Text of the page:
Information about the Manistee, Little Manistee, Pine, AuSable, Pere Marquette, Bear Creek and Big Sauble are rivers we call home. Learn about them here.

Rivers and lakes in our region were formed by glaciers and flow from upwelling ground water in what is called the Niagaran Reef. Glacial deposits called Moraines are hills of ground up rock. The ground up rock ends up to be gravel and sand. Perking thru gravel material is water, clear and cold. These rivers were highways for Native Americans, traveled by canoe or pathways along side. Natural bridges were log jams that helped build habitat for wild river creatures like fish and fur bearing critters. All these rivers are listed as Michigan Blue Ribbon Trout streams by Michigan DNR.

In the mid to late 1800’s lumberjacks felled almost all large old growth forests along these great waterways. It changed these rivers forever. Some wild endegenious creatures disappeared and are now extinct. The Michigan genus Grayling fish is one of them.

Manistee River The Manistee River is the English name for what Native Americans called “Spirit of the Woods”. Starting from a spring in Northern Crawford County, Michigan, the Manistee winds it’s way 232 miles to Lake Michigan. Traversing thru the Pere Marquette State Forest and the Manistee National Forest, this river is made of legends. Once teaming with native Grayling, it now is home to native Brook Trout and introduced Rainbow and Brown Trout.The Manistee has two dams, Hodenpyl and Tippy. Both dams produce electricity and were part of early settlement of the region. The tailwaters below Tippy Dam hosts one of the worlds best migratory fisheries for Steelhead and Salmon. Locals refer to this river as “The Big Manistee”. The Manistee is designated a National Scenic River.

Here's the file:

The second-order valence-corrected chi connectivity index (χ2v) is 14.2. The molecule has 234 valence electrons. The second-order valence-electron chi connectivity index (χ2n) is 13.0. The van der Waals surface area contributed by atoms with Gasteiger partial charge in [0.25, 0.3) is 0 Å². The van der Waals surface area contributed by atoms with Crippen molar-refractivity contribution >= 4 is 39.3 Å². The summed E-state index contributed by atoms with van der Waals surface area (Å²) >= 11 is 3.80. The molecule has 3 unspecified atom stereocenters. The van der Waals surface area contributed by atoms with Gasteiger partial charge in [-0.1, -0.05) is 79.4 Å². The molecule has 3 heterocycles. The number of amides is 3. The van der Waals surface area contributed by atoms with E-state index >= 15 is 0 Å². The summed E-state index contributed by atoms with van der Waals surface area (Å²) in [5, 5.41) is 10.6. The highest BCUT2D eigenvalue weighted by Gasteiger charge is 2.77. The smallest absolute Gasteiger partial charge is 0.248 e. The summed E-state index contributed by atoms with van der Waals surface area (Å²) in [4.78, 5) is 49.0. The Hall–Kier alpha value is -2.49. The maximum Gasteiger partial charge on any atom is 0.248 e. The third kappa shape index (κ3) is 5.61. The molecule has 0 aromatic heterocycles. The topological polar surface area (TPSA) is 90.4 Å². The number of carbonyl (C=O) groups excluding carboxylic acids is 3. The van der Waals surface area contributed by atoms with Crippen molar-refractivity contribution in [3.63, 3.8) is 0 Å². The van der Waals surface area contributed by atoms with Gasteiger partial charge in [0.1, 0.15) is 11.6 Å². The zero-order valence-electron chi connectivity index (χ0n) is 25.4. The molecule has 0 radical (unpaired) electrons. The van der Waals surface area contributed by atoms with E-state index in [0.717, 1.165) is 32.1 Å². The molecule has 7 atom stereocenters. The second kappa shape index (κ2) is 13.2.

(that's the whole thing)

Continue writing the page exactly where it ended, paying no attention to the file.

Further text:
Little Manistee River This river is not actually part of the “Manistee” but rather both are a tributary to Manistee Lake. The river was named the “Little Manistee” because of it’s relative small size compared to the Manistee. 64 miles long it rises from Ellsworth Township in Lake County, Michigan. Clear, cold and very stable flows make this river perfect habitat for many species of fish, including Brown, Rainbow and Brooke Trout. The river also has runs of migratory fish from Lake Michigan of Steelhead and Salmon. The local Native American Tribe is named after this river, “The Little River Band of Ottawa Indians”.

Pine River The Pine is a tributary of the Manistee, it’s biggest tributary. This river was originally called the South Branch of the Manistee but re-named by lumberjacks in the later part of the 1870’s because of it’s rich population of Cork Pine (old growth White Pine). The lumberjacks called the river the “Piney” later changed to simply the Pine. This river is Lower Michigan’s coldest highest gradient river and has excellant fishing for Brooke, Rainbow and Brown Trout. The river is formed by it’s many branches that form the 49 mile long mainstream. The Pine is designated a National Wild and Scenic River.